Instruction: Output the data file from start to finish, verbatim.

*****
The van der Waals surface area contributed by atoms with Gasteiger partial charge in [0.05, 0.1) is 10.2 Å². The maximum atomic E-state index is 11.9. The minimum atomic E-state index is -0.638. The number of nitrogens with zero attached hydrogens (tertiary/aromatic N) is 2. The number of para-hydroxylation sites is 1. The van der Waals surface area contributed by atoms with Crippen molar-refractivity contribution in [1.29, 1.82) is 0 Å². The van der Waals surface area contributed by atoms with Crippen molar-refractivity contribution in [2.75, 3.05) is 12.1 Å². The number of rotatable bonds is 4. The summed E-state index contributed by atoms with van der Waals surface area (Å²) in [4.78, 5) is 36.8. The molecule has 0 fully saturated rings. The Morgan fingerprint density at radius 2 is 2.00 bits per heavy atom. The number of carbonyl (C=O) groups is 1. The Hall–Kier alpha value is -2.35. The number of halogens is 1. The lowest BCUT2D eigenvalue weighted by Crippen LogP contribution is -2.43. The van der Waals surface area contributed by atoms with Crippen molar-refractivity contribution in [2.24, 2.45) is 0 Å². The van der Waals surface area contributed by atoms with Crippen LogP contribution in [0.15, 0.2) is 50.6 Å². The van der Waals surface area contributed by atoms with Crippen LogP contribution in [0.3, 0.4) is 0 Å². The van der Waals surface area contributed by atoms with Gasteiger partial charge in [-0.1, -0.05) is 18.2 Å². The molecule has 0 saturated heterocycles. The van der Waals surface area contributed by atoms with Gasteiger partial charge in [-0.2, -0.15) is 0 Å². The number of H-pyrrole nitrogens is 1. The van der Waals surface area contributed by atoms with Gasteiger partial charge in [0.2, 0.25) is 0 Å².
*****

The van der Waals surface area contributed by atoms with Gasteiger partial charge in [0.05, 0.1) is 10.2 Å². The maximum atomic E-state index is 11.9. The minimum atomic E-state index is -0.638. The number of nitrogens with zero attached hydrogens (tertiary/aromatic N) is 2. The number of para-hydroxylation sites is 1. The van der Waals surface area contributed by atoms with Crippen molar-refractivity contribution in [1.29, 1.82) is 0 Å². The van der Waals surface area contributed by atoms with Crippen molar-refractivity contribution in [2.75, 3.05) is 12.1 Å². The number of rotatable bonds is 4. The summed E-state index contributed by atoms with van der Waals surface area (Å²) in [4.78, 5) is 36.8. The molecule has 0 fully saturated rings. The Morgan fingerprint density at radius 2 is 2.00 bits per heavy atom. The number of carbonyl (C=O) groups is 1. The Hall–Kier alpha value is -2.35. The number of halogens is 1. The lowest BCUT2D eigenvalue weighted by Crippen LogP contribution is -2.43. The van der Waals surface area contributed by atoms with Crippen molar-refractivity contribution in [2.24, 2.45) is 0 Å². The van der Waals surface area contributed by atoms with Crippen LogP contribution in [0.15, 0.2) is 50.6 Å². The van der Waals surface area contributed by atoms with Crippen LogP contribution in [0.3, 0.4) is 0 Å². The van der Waals surface area contributed by atoms with Gasteiger partial charge in [-0.1, -0.05) is 18.2 Å². The molecule has 0 saturated heterocycles. The van der Waals surface area contributed by atoms with Gasteiger partial charge in [-0.2, -0.15) is 0 Å². The number of H-pyrrole nitrogens is 1. The van der Waals surface area contributed by atoms with Gasteiger partial charge in [0.2, 0.25) is 0 Å².